How Can You Have Enough Workout Energy?

Glucose Matabolism illustration

Ask yourself these three questions about your workout energy:

  • Do you ever get tired during your workouts, while running or playing sports?
  • Do you feel your performance is sometimes falling short?
  • Maybe you have enough workout or game energy but what about afterwards: are you tired longer than you think you should be during recovery?

If you answered ‘yes’ to any of these questions, I can help.

What’s happening with your energy when you work out or compete in sports?

When you work out, run, or play competitive sports your body uses your ‘energy inventory’.  This energy inventory is glycogen that is stored mostly in your liver and skeletal muscles. Glycogen stored in your muscle is ready to fuel your muscles. Glycogen in your liver is used throughout your body though the two other big users are your brain and spinal cord.

As you workout or compete, your body is converting the glycogen stored into energy. If your energy levels are not sufficient, your performance and recovery will suffer keeping you from doing your best.

The body inventories about 2,000 calories of glucose as glycogen. This can limit athletic performance when you can burn that number of calories in just a couple of hours. When you run out of glycogen, performing becomes a challenge. This experience is sometimes referred to as ‘hitting a wall’.

How can you help ensure your glycogen storage levels are enough for your workout energy activities and have what you need for quick recovery? 

How much glycogen inventory your body has built up in these cells depends on your activities, amount of rest, and how you are fueling your body (what you eat).

How can you be READY? Here are my tips for having enough workout energy:

READY

R-Rest  E-Eat  A-Aerobics D-Drink  Y-Yardstick

  1. Rest.
    Getting enough rest is imperative for workout energy. Everyone is unique and only you know the right amount of sleep and rest for your optimum energy levels.
  2. Eat.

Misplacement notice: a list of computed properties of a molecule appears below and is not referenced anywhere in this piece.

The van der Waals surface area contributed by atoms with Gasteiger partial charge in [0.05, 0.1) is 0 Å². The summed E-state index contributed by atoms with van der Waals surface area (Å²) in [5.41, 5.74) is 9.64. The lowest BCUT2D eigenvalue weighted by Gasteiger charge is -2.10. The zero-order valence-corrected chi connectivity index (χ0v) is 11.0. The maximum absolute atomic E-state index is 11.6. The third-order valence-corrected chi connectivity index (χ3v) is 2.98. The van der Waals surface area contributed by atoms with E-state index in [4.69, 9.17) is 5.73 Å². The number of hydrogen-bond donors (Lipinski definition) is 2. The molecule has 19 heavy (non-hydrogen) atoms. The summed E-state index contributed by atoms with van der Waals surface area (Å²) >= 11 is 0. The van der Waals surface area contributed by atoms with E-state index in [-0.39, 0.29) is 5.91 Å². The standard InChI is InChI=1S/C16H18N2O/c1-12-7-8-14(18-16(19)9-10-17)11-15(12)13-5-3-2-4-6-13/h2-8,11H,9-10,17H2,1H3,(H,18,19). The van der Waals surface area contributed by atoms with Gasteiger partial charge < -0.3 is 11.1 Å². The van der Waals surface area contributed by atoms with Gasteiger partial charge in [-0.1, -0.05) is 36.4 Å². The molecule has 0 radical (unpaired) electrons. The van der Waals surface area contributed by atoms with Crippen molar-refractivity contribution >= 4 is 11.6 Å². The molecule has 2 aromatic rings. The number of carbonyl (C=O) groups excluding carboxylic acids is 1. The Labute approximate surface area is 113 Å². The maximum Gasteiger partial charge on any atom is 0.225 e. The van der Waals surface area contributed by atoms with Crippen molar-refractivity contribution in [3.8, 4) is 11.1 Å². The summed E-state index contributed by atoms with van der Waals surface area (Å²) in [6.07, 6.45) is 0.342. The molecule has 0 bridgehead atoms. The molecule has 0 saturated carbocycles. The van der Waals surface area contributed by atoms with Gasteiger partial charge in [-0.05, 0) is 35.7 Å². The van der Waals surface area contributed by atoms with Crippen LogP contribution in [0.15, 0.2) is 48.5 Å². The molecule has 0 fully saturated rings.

Eat well and eat consistently. If you normally eat four or five small meals a day do so every day. Skipping meals, mixing up the times or not choosing the right foods will wreak havoc with your energy levels. If you don’t like heavy meals, east smaller ones.

Foods that will supply your energy include fruits, nuts, oats, fruits, green vegetables, and others. Complex carbohydrates increase glycogen enabling your body to be prepared for workouts and competition. Refined carbs such as sugar cereals, white bread, and processed foods give you a boost but cause a crash and fatigue soon after.

Take energy snacks on the go such as crackers and cheese, nuts, legumes, protein bars, or yogurt. If you are unsure of what foods work best for your daily activities, our coaching program will evaluate your needs.

There is a dizzying quantity of energy boosting supplements on the market.  Some of these supplements can improve and increase your energy levels. Avoid the drinks and supplements that are filled with sugar caffeine. The energy is short lived, and they have been linked to negative side effects.

  1. Aerobics Workouts

Start your day and your workouts by giving your heart and circulation some exercise. A pre-workout are aerobic activities that kickstart your muscles within minutes These exercises include jogging, brisk walking, or dancing.

  1. Drink

Drink fluids such as pure drinking water to stay hydrated. Dehydrating can cause sudden fatigue. Your body loses water through perspiration. 10 ounces of water every 10 to 15 minutes of exercise is recommended. Sports beverages do contain carbs and potassium, though these drinks are intended for longer endurance activities.

  1. Yardstick

Yardstick or monitor your body so that you are getting the right amounts of rest, food, exercise and fluids. Our coaching program helps you measure your results so that you can make informed choices. Measuring also helps you see where you can improve and keeps you motivated. Find out how our coaching program helps you track your energy levels and workout results.

Note: Glycogen is should not be confused with the hormone glucagon, which is also important in carbohydrate metabolism and blood glucose control.

SHARE THIS:
Scroll to Top